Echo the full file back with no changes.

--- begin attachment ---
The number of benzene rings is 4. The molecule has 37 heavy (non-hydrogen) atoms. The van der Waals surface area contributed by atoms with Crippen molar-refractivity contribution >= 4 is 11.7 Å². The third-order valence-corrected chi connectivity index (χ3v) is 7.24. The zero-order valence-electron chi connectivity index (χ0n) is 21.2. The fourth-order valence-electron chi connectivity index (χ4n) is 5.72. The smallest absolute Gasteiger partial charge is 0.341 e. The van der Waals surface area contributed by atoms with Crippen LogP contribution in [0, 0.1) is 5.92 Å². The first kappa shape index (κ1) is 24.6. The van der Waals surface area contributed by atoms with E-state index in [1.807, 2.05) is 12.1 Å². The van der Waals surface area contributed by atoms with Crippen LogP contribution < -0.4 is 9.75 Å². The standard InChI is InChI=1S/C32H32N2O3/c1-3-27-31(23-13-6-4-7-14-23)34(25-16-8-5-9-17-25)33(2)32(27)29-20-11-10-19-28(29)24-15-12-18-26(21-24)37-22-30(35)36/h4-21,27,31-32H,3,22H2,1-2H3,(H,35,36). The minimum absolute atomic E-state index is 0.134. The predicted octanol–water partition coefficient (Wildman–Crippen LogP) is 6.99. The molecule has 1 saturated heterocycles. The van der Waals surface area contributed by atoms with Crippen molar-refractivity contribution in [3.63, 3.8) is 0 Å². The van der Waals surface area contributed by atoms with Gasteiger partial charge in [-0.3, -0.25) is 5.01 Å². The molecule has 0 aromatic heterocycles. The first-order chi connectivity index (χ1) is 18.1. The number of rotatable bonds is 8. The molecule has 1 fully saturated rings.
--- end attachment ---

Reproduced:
The number of benzene rings is 4. The molecule has 37 heavy (non-hydrogen) atoms. The van der Waals surface area contributed by atoms with Crippen molar-refractivity contribution >= 4 is 11.7 Å². The third-order valence-corrected chi connectivity index (χ3v) is 7.24. The zero-order valence-electron chi connectivity index (χ0n) is 21.2. The fourth-order valence-electron chi connectivity index (χ4n) is 5.72. The smallest absolute Gasteiger partial charge is 0.341 e. The van der Waals surface area contributed by atoms with Crippen LogP contribution in [0, 0.1) is 5.92 Å². The first kappa shape index (κ1) is 24.6. The van der Waals surface area contributed by atoms with E-state index in [1.807, 2.05) is 12.1 Å². The van der Waals surface area contributed by atoms with Crippen LogP contribution < -0.4 is 9.75 Å². The standard InChI is InChI=1S/C32H32N2O3/c1-3-27-31(23-13-6-4-7-14-23)34(25-16-8-5-9-17-25)33(2)32(27)29-20-11-10-19-28(29)24-15-12-18-26(21-24)37-22-30(35)36/h4-21,27,31-32H,3,22H2,1-2H3,(H,35,36). The minimum absolute atomic E-state index is 0.134. The predicted octanol–water partition coefficient (Wildman–Crippen LogP) is 6.99. The molecule has 1 saturated heterocycles. The van der Waals surface area contributed by atoms with Crippen molar-refractivity contribution in [3.63, 3.8) is 0 Å². The van der Waals surface area contributed by atoms with Gasteiger partial charge in [-0.3, -0.25) is 5.01 Å². The molecule has 0 aromatic heterocycles. The first-order chi connectivity index (χ1) is 18.1. The number of rotatable bonds is 8. The molecule has 1 fully saturated rings.